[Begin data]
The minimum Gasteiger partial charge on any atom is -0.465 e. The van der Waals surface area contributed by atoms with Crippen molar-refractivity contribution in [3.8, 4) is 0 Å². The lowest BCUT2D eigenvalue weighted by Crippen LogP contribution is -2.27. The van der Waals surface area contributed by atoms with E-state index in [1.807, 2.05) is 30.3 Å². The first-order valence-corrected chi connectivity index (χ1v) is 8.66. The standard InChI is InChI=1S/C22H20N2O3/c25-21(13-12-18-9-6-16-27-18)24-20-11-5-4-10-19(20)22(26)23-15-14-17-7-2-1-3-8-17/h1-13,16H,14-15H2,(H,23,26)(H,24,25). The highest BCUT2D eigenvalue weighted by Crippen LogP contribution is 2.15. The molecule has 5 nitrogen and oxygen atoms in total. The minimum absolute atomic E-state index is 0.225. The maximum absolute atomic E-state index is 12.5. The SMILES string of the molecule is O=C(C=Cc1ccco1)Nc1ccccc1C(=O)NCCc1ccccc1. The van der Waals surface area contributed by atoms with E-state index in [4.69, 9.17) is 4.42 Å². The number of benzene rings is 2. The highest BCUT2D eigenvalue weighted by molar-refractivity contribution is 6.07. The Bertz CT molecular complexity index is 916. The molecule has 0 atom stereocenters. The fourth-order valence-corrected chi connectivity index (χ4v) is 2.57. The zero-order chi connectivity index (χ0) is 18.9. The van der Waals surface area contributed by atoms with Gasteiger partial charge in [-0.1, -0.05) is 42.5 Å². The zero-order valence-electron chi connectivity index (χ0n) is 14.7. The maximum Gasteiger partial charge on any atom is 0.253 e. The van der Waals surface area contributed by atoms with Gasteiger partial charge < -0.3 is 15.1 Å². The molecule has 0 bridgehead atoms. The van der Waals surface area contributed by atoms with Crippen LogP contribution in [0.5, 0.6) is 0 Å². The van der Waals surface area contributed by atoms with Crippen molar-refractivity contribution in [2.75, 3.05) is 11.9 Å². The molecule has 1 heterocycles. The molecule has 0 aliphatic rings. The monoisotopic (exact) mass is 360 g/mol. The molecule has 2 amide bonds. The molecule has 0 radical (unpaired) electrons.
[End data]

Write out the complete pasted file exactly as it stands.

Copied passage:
The minimum Gasteiger partial charge on any atom is -0.465 e. The van der Waals surface area contributed by atoms with Crippen molar-refractivity contribution in [3.8, 4) is 0 Å². The lowest BCUT2D eigenvalue weighted by Crippen LogP contribution is -2.27. The van der Waals surface area contributed by atoms with E-state index in [1.807, 2.05) is 30.3 Å². The first-order valence-corrected chi connectivity index (χ1v) is 8.66. The standard InChI is InChI=1S/C22H20N2O3/c25-21(13-12-18-9-6-16-27-18)24-20-11-5-4-10-19(20)22(26)23-15-14-17-7-2-1-3-8-17/h1-13,16H,14-15H2,(H,23,26)(H,24,25). The highest BCUT2D eigenvalue weighted by Crippen LogP contribution is 2.15. The molecule has 5 nitrogen and oxygen atoms in total. The minimum absolute atomic E-state index is 0.225. The maximum absolute atomic E-state index is 12.5. The SMILES string of the molecule is O=C(C=Cc1ccco1)Nc1ccccc1C(=O)NCCc1ccccc1. The van der Waals surface area contributed by atoms with E-state index in [4.69, 9.17) is 4.42 Å². The number of benzene rings is 2. The highest BCUT2D eigenvalue weighted by molar-refractivity contribution is 6.07. The Bertz CT molecular complexity index is 916. The molecule has 0 atom stereocenters. The fourth-order valence-corrected chi connectivity index (χ4v) is 2.57. The zero-order chi connectivity index (χ0) is 18.9. The van der Waals surface area contributed by atoms with Gasteiger partial charge in [-0.1, -0.05) is 42.5 Å². The zero-order valence-electron chi connectivity index (χ0n) is 14.7. The maximum Gasteiger partial charge on any atom is 0.253 e. The van der Waals surface area contributed by atoms with Gasteiger partial charge < -0.3 is 15.1 Å². The molecule has 0 bridgehead atoms. The van der Waals surface area contributed by atoms with Crippen LogP contribution in [0.5, 0.6) is 0 Å². The van der Waals surface area contributed by atoms with Crippen molar-refractivity contribution in [2.75, 3.05) is 11.9 Å². The molecule has 1 heterocycles. The molecule has 0 aliphatic rings. The monoisotopic (exact) mass is 360 g/mol. The molecule has 2 amide bonds. The molecule has 0 radical (unpaired) electrons.